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4th of September










September 04

In 1870 Napoleon III is deposed as emperor and France finally returns to becoming a Republic almost 100 years after its revolution.



After the ‘Seven Years War’ and aiding America in their War of Independence, France was ruined financially. Their King Louis XVI and his wife Marie Antoinette continued to live a life of luxury as the poor starved and a revolution began that would affect the entire continent of Europe. When The King and his wife were captured by revolutionaries, Marie Antoinette’s brother, the Holy Roman Emperor Leopold II, and the King of Prussia, Frederick William II issued the ‘Declaration of Pilintz’ which decreed that if King Louis and his wife were harmed than the monarchies of Europe would inflict severe reprisals on the revolutionaries. After growing disputes between France and the Monarchs of Europe, on the 20th of April 1792 France declared war on Austria and within a few weeks Prussia had allied with Austria. The French army marched on the Austrian Netherlands but without sufficient organisation they ran at the first signs of battle. But France had great victories in Italy and Austria. When they executed Louis XVI on the 21st of January 1793 many of the European powers united against the French republic and on the 1st of February France declared War on Britain and the Netherlands as well as Spain soon after. France fought with vigour and great and formidable military leader emerged in Napoleon Bonaparte who quickly rose to power. On the 9th of November 1799 a coup made Napoleon the leader of France and on the 24th of December a new constitution was signed giving Bonaparte the powers of a Dictator. The French revolution was over and on the 18th of May 1804 and France had swapped a king for an emperor.


The new Emperor made many changes, including the return of slavery in their colonies and continued to build his empire in the name of France. He was a skilled military leader who had many victories in Europe, but also led some very campaigns which saw the defeat of the largest army the world had ever seen when he attempted to invade Russia and the defeat of the largest naval invasion force at the hands of the British.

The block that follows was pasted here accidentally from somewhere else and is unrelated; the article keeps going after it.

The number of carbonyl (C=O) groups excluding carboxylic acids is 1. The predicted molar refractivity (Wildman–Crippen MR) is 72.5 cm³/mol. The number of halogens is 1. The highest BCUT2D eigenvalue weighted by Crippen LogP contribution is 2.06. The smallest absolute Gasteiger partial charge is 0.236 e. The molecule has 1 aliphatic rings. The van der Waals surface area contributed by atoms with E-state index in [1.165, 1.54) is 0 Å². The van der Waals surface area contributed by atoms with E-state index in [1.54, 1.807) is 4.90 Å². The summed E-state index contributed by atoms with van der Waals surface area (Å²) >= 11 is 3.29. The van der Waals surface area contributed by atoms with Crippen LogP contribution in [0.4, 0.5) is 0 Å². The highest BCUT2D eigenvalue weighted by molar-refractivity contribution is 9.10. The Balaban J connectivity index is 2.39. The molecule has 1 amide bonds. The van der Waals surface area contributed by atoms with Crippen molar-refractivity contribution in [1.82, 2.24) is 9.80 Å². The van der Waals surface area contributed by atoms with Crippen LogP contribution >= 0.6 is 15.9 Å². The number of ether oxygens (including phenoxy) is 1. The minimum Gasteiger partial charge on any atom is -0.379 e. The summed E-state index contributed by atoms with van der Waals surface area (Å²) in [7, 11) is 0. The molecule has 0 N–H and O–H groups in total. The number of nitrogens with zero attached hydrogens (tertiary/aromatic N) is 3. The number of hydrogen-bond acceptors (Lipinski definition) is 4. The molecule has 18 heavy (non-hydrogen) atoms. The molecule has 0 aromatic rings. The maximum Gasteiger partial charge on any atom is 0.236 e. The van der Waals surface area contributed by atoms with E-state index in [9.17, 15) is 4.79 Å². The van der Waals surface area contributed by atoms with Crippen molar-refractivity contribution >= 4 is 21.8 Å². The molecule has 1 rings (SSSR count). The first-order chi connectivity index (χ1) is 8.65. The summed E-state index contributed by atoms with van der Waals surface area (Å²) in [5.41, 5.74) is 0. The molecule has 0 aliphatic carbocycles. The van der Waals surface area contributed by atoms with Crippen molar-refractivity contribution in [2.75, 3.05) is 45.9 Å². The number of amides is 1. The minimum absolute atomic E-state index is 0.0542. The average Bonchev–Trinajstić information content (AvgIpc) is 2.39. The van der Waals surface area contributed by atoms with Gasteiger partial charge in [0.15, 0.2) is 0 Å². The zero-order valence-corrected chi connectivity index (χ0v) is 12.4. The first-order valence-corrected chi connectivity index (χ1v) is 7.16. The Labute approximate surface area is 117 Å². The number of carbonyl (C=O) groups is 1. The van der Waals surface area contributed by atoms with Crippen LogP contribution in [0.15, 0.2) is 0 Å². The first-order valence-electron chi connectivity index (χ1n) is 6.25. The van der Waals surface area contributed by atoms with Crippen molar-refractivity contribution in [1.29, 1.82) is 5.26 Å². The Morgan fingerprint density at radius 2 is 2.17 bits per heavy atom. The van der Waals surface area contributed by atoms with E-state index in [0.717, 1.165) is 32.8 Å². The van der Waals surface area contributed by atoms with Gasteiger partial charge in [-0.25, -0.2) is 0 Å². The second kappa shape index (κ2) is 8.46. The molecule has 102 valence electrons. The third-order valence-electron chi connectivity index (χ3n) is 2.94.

On the 20th of March 1811 Napoleon’s son, Napoleon Francois Charles Joseph, was born. As Napoleon’s only heir he was destined to take up the throne and rule the French Empire. Between the 30th and 31st of March 1814 the sixth coalition forces made up of Russia, Austria and Prussia defeated Napoleon in the Battle of Paris. On the 2nd of April the French Senate passed an act declaring the deposition of Napoleon. Despite being deposed as emperor he abdicated himself on the 4th of April in favour of his three year old son. His young son ruled as emperor for seven days before Napoleon was forced to sign the Treaty of Fontainebleau which stated that Napoleon and his heirs must give up his sovereignty of France and other territories.


But Napoleon Bonaparte refused to accept his defeat. One year later Napoleon returned to France and amassed an army only to be defeated once more by Wellington at the ‘Battle of Waterloo’ on the 18th of June 1815. Once again Napoleon abdicated his throne in favour of his son but his attempts to continue a monarchic rule of France was never recognised by the French government. Napoleon was exiled as a British prisoner to the Island of Saint Helena and died on this day in 1821. On the 9th of August 1830 Louis Philippe became the new French King.


Napoleon’s son, Francois, fled to Austria to live with his grandfather, the Austrian emporer, Francis I. He feared returning home but thanks to his grandfather he led a privillaged life in Vienna. In 1832 Francois fell ill with tuberculosis and died on the 22nd of June 1832.


Napoleon I’s brother Louis, whom he had placed on the Spanish throne, had as son also named Louis Bonaparte. Young Louis lived with his mother in Switzerland and from a young age he had delusions of grandeur believing, as Napoleon’s only living heir, it was his destiny to return to France and become the new emperor. He planned to march into Paris, as his uncle had in 1815, and rally the people behind him. He began his march in Strasbourg on the 29th of October 1836 but he was quickly stopped and exiled from France. He spent many years living in England and became very wealthy on the death of his mother. He never gave up the idea of becoming emperor and in 1840 he bought some weapons, men and a ship. On the 6th of August 1840 he and his crew set sail for Boulogne. They managed to land before being captured and Louis was imprisoned. His cell was a lavish room in the fortress of Ham and his visitors were allowed to come and go as they pleased. On the 25th of May 1846 he escaped from prison and returned to England.


On the 23rd of February 1848 a second French Revolution broke out and on the 23rd of June the revolution had reached Paris. Louis saw his chance and returned to France. He successfully became elected as the first president of the Second French Republic on the 20th of December 1848. As president he led a campaign of repression of those who opposed his political views. According to the constitution he was also not allowed to sit as president for a second term and he fought for many years to change this law but was unsuccessful. So on the 2nd of December 1851 he began a coup d’etat to overthrow the government and change the constitution just as his uncle had. One year later on the 2nd of December 1852 he proclaimed himself Emperor of France and reigned until he was deposed on the 4th of September 1870.